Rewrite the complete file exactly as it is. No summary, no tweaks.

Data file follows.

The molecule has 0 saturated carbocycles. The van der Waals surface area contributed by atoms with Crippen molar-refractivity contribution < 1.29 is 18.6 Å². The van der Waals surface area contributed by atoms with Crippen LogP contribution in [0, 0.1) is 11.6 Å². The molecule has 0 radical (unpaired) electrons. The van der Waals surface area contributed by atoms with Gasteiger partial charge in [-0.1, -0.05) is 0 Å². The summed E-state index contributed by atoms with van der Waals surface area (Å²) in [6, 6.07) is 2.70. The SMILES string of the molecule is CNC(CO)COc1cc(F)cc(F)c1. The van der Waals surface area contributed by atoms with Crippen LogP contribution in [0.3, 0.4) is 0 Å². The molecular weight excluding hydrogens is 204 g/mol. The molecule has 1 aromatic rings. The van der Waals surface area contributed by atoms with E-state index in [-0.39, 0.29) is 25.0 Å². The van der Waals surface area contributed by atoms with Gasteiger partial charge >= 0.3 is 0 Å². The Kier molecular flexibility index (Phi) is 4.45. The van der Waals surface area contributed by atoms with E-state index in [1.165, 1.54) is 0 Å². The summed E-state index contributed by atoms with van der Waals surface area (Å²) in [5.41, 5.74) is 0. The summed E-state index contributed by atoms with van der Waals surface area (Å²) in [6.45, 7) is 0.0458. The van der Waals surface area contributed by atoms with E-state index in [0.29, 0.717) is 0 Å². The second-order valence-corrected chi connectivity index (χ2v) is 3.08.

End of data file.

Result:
The molecule has 0 saturated carbocycles. The van der Waals surface area contributed by atoms with Crippen molar-refractivity contribution < 1.29 is 18.6 Å². The van der Waals surface area contributed by atoms with Crippen LogP contribution in [0, 0.1) is 11.6 Å². The molecule has 0 radical (unpaired) electrons. The van der Waals surface area contributed by atoms with Gasteiger partial charge in [-0.1, -0.05) is 0 Å². The summed E-state index contributed by atoms with van der Waals surface area (Å²) in [6, 6.07) is 2.70. The SMILES string of the molecule is CNC(CO)COc1cc(F)cc(F)c1. The van der Waals surface area contributed by atoms with Crippen LogP contribution in [0.3, 0.4) is 0 Å². The molecular weight excluding hydrogens is 204 g/mol. The molecule has 1 aromatic rings. The van der Waals surface area contributed by atoms with E-state index in [-0.39, 0.29) is 25.0 Å². The van der Waals surface area contributed by atoms with Gasteiger partial charge >= 0.3 is 0 Å². The Kier molecular flexibility index (Phi) is 4.45. The van der Waals surface area contributed by atoms with E-state index in [1.165, 1.54) is 0 Å². The summed E-state index contributed by atoms with van der Waals surface area (Å²) in [5.41, 5.74) is 0. The summed E-state index contributed by atoms with van der Waals surface area (Å²) in [6.45, 7) is 0.0458. The van der Waals surface area contributed by atoms with E-state index in [0.29, 0.717) is 0 Å². The second-order valence-corrected chi connectivity index (χ2v) is 3.08.